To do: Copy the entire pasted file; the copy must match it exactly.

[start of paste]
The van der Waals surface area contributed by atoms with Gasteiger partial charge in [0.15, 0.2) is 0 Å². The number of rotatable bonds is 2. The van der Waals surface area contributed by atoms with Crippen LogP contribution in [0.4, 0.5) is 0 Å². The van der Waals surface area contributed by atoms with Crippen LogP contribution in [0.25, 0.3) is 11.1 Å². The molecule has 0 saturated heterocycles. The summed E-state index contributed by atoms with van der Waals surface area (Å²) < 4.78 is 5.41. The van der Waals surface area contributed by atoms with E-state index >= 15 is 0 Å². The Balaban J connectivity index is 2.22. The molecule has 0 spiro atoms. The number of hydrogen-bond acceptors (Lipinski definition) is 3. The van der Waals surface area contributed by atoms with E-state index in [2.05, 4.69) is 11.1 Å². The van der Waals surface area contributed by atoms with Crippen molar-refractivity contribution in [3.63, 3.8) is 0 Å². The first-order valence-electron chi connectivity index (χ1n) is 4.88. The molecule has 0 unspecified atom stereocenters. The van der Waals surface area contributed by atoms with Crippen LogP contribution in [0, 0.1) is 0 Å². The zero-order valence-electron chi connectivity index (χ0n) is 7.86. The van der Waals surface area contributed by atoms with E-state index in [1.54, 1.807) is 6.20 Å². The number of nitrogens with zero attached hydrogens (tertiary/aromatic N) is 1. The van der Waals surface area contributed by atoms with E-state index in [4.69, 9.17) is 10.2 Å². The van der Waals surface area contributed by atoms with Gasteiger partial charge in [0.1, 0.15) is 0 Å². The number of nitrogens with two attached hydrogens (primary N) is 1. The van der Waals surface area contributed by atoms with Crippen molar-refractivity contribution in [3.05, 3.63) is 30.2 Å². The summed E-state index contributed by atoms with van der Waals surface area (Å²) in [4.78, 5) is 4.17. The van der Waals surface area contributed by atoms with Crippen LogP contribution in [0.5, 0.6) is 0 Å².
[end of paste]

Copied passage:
The van der Waals surface area contributed by atoms with Gasteiger partial charge in [0.15, 0.2) is 0 Å². The number of rotatable bonds is 2. The van der Waals surface area contributed by atoms with Crippen LogP contribution in [0.4, 0.5) is 0 Å². The van der Waals surface area contributed by atoms with Crippen LogP contribution in [0.25, 0.3) is 11.1 Å². The molecule has 0 saturated heterocycles. The summed E-state index contributed by atoms with van der Waals surface area (Å²) < 4.78 is 5.41. The van der Waals surface area contributed by atoms with E-state index >= 15 is 0 Å². The Balaban J connectivity index is 2.22. The molecule has 0 spiro atoms. The number of hydrogen-bond acceptors (Lipinski definition) is 3. The van der Waals surface area contributed by atoms with E-state index in [2.05, 4.69) is 11.1 Å². The van der Waals surface area contributed by atoms with Crippen molar-refractivity contribution in [3.63, 3.8) is 0 Å². The first-order valence-electron chi connectivity index (χ1n) is 4.88. The molecule has 0 unspecified atom stereocenters. The van der Waals surface area contributed by atoms with Crippen LogP contribution in [0, 0.1) is 0 Å². The zero-order valence-electron chi connectivity index (χ0n) is 7.86. The van der Waals surface area contributed by atoms with E-state index in [1.54, 1.807) is 6.20 Å². The number of nitrogens with zero attached hydrogens (tertiary/aromatic N) is 1. The van der Waals surface area contributed by atoms with E-state index in [4.69, 9.17) is 10.2 Å². The van der Waals surface area contributed by atoms with Gasteiger partial charge in [0.1, 0.15) is 0 Å². The number of nitrogens with two attached hydrogens (primary N) is 1. The van der Waals surface area contributed by atoms with Crippen molar-refractivity contribution in [3.05, 3.63) is 30.2 Å². The summed E-state index contributed by atoms with van der Waals surface area (Å²) in [4.78, 5) is 4.17. The van der Waals surface area contributed by atoms with Crippen LogP contribution in [0.5, 0.6) is 0 Å².